One can appreciate a number of Aslan's observations, such as the following (among others): The progressive demotion of John the Baptist in favor of Jesus from early to late New Testament literature. The lack of ancient debate over the actuality of Jesus' exorcisms and miracles. The purpose of the exorcisms and miracles to manifest God's kingdom on earth. The variety of messianic expectations in 1st-century Judaism(s). The tracing to Daniel 7:13 of Jesus' self-designation "the Son of Man." The gradual easing of Pontius Pilate's guilt in later New Testament literature. Development of the Zealot Party not till after Jesus' career. The possibility that Christianity may have influenced pagan mystery religions rather than vice versa.
Among Aslan's pronouncements lacking solid evidence are that David hid from King Saul at Masada. That during the first century "[c]ountless prophets, preachers, and messiahs tramped through the Holy Land." (Excluding John the Baptist and Jesus, Aslan identifies only ten.) That John the Baptist taught Jesus the Lord's Prayer. That John Mark was from the Diaspora. That Matthew wrote in Damascus and Luke in Syrian Antioch. That Jesus was born "some time between 4 b.c.e. and 6 c.e." (Most scholars of all stripes say sometime prior to 4 b.c.) That without exception, victims of crucifixion had attached to their cross a plaque inscribed with their crime. That Stephen's martyrdom made permanent a division between Hebraistic and Hellenistic Christians.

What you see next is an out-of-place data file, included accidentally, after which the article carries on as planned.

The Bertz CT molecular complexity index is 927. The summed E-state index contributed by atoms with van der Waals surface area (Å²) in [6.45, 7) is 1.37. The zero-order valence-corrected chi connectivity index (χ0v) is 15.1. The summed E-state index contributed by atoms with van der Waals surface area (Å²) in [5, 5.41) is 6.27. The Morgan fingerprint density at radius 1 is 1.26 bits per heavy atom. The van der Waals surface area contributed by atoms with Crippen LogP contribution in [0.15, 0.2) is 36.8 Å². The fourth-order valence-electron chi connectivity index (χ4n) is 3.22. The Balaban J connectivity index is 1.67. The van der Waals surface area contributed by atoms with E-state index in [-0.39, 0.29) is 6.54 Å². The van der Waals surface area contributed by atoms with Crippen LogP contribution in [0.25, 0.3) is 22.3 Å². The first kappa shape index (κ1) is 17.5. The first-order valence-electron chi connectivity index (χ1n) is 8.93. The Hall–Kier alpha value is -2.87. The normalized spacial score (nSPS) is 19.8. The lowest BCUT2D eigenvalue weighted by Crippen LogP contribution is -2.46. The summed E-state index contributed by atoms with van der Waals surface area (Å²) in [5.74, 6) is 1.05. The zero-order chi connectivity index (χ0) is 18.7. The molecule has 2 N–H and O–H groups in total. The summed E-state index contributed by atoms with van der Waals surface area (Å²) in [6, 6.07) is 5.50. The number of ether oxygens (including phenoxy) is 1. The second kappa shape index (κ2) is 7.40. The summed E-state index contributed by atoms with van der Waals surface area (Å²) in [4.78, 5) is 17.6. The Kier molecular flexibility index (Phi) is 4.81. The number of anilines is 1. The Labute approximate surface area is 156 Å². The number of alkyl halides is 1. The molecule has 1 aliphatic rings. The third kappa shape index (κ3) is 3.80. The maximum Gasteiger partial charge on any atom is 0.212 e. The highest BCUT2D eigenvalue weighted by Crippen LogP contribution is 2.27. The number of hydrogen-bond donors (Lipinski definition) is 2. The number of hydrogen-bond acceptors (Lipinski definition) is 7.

Despite doubting the historicity of all but Jesus' leading a popular movement and being crucified for doing so, Aslan bases his reconstruction time after time not only on Mark and a hypothetical Q as our earliest documents, plus the grid of Jewish revolutionism, but also on other materials, including John's Gospel (strikingly). Sad to say, the reconstruction is riddled with factual errors—some significant, others insignificant.